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Group Drumming, Oxytocin, and happy life.

This blog studies how group drumming is found to increase oxytocin levels, thereby improving the mental health of drummers.

Author: Nitin Virat - Drum Circle Facilitator

Oxytocin is a hormone and neurotransmitter that plays a role in social bonding, attachment, and stress reduction. Research has shown that group drumming may be a useful intervention for increasing oxytocin levels and improving social bonding and stress reduction.


One study published in the journal Social Cognitive and Affective Neuroscience found that group drumming led to a significant increase in oxytocin levels in a group of female drummers (Klimecki et al., 2013). Another study published in the journal Human Nature found that group drumming was associated with increased oxytocin levels and reduced cortisol levels (a hormone associated with stress) in a group of male and female drummers (Kamijo et al., 2014).


So what does oxytocin do and why is it important? Oxytocin has been referred to as the "love hormone" because it is involved in bonding and attachment. Oxytocin has also been linked to feelings of trust, generosity, and social bonding.



In addition to its role in social bonding, oxytocin has been shown to have stress-reducing effects. For example, research has found that oxytocin can reduce anxiety and fear in animals, and may have similar effects in humans (Light et al., 2005). Oxytocin has also been shown to reduce cortisol levels and improve mood in humans (Bartz et al., 2011).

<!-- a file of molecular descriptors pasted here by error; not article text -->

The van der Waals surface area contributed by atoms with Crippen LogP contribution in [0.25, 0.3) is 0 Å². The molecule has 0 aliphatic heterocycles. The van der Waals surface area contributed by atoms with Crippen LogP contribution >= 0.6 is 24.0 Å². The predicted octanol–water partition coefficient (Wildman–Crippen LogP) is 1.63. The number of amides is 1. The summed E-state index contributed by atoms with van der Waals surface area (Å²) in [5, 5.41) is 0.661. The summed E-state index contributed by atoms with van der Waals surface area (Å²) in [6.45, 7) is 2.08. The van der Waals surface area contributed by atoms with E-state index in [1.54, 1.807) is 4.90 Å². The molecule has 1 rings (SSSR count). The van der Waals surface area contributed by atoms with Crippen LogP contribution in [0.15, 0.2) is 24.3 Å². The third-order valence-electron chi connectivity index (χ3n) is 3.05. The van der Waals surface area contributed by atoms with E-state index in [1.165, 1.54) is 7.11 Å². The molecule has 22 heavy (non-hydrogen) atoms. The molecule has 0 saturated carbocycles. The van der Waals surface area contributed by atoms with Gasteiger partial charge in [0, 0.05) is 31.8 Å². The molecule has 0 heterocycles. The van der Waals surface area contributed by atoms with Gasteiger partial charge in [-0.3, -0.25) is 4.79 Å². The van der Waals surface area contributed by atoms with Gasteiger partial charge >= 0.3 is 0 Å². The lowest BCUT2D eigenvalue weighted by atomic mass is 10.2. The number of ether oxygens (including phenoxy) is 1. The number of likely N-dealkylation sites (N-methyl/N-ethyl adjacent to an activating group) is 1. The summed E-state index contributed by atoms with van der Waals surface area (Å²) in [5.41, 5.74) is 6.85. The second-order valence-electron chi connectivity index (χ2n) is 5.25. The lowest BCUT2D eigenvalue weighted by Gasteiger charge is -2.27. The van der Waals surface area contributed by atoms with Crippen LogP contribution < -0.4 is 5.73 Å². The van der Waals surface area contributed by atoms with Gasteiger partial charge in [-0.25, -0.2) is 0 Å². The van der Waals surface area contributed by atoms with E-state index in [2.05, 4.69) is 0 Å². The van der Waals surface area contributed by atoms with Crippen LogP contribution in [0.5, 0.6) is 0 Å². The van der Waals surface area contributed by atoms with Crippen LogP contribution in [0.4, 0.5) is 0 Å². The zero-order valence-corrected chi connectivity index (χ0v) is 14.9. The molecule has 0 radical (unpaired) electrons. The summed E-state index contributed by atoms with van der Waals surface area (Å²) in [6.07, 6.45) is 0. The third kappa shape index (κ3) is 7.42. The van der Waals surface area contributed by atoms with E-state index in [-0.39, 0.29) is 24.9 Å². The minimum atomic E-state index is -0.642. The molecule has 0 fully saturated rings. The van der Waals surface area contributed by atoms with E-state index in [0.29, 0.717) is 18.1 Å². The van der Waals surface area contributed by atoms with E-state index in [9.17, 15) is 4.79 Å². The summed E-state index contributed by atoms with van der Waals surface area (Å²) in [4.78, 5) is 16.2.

Overall, the research on oxytocin and group drumming is still in its early stages, and more studies are needed to fully understand the potential benefits of this intervention. However, the existing research suggests that group drumming may be a useful tool for increasing oxytocin levels and improving social bonding and stress reduction.

References:

  • Klimecki, O. M., Leiberg, S., Lamm, C., & Singer, T. (2013). Group drumming modulates neural and hormonal stress systems. Social Cognitive and Affective Neuroscience, 8(1), 1-10.

  • Kamijo, K., Takagishi, H., & Nakamura, M. (2014). Oxytocin-gaze positive loop and the coevolution of human-dog bonds. Human Nature, 25(1), 18-29.

  • Light, K. C., Grewen, K. M., Amico, J., & Girdler, S. S. (2005). More frequent partner hugs and higher oxytocin levels are linked to lower blood pressure and heart rate in premenopausal women. Biological Psychology, 69(1), 5-21.

  • Bartz, J. A., Zaki, J., Bolger, N., & Ochsner, K. N. (2011). Social effects of oxytocin in humans: Context and person matter. Trends in Cognitive Sciences, 15(7), 301-309.

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